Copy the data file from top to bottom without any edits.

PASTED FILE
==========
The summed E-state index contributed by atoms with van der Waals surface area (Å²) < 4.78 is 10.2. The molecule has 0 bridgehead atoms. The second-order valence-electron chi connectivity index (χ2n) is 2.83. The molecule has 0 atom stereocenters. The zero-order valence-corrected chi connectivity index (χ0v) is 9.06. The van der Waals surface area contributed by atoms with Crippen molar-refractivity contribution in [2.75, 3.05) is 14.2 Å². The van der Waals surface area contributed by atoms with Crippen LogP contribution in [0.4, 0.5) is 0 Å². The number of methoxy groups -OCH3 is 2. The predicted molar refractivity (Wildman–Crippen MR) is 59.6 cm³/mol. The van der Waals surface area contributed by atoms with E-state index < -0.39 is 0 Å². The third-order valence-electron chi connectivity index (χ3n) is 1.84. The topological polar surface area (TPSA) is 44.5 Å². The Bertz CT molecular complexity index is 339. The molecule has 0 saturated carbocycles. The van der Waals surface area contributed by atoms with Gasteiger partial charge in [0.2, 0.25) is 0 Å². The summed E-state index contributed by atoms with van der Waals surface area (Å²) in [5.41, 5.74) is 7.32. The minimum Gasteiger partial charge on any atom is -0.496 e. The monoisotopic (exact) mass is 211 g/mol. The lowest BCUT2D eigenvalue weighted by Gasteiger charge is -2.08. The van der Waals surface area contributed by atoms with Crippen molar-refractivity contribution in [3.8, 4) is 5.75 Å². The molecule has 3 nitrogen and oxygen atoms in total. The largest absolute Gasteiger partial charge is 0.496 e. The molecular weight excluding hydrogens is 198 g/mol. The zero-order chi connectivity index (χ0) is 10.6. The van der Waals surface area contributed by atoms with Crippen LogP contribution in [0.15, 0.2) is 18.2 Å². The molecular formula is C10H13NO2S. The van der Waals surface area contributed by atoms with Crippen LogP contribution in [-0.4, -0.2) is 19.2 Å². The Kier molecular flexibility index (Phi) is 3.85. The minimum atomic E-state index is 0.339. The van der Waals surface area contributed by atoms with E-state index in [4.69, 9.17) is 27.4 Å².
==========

The summed E-state index contributed by atoms with van der Waals surface area (Å²) < 4.78 is 10.2. The molecule has 0 bridgehead atoms. The second-order valence-electron chi connectivity index (χ2n) is 2.83. The molecule has 0 atom stereocenters. The zero-order valence-corrected chi connectivity index (χ0v) is 9.06. The van der Waals surface area contributed by atoms with Crippen molar-refractivity contribution in [2.75, 3.05) is 14.2 Å². The van der Waals surface area contributed by atoms with Crippen LogP contribution in [0.4, 0.5) is 0 Å². The number of methoxy groups -OCH3 is 2. The predicted molar refractivity (Wildman–Crippen MR) is 59.6 cm³/mol. The van der Waals surface area contributed by atoms with E-state index < -0.39 is 0 Å². The third-order valence-electron chi connectivity index (χ3n) is 1.84. The topological polar surface area (TPSA) is 44.5 Å². The Bertz CT molecular complexity index is 339. The molecule has 0 saturated carbocycles. The van der Waals surface area contributed by atoms with Gasteiger partial charge in [0.2, 0.25) is 0 Å². The summed E-state index contributed by atoms with van der Waals surface area (Å²) in [5.41, 5.74) is 7.32. The minimum Gasteiger partial charge on any atom is -0.496 e. The monoisotopic (exact) mass is 211 g/mol. The lowest BCUT2D eigenvalue weighted by Gasteiger charge is -2.08. The van der Waals surface area contributed by atoms with Crippen molar-refractivity contribution in [3.8, 4) is 5.75 Å². The molecule has 3 nitrogen and oxygen atoms in total. The largest absolute Gasteiger partial charge is 0.496 e. The molecular weight excluding hydrogens is 198 g/mol. The zero-order chi connectivity index (χ0) is 10.6. The van der Waals surface area contributed by atoms with Crippen LogP contribution in [0.15, 0.2) is 18.2 Å². The molecular formula is C10H13NO2S. The van der Waals surface area contributed by atoms with Crippen LogP contribution in [-0.4, -0.2) is 19.2 Å². The Kier molecular flexibility index (Phi) is 3.85. The minimum atomic E-state index is 0.339. The van der Waals surface area contributed by atoms with E-state index in [4.69, 9.17) is 27.4 Å².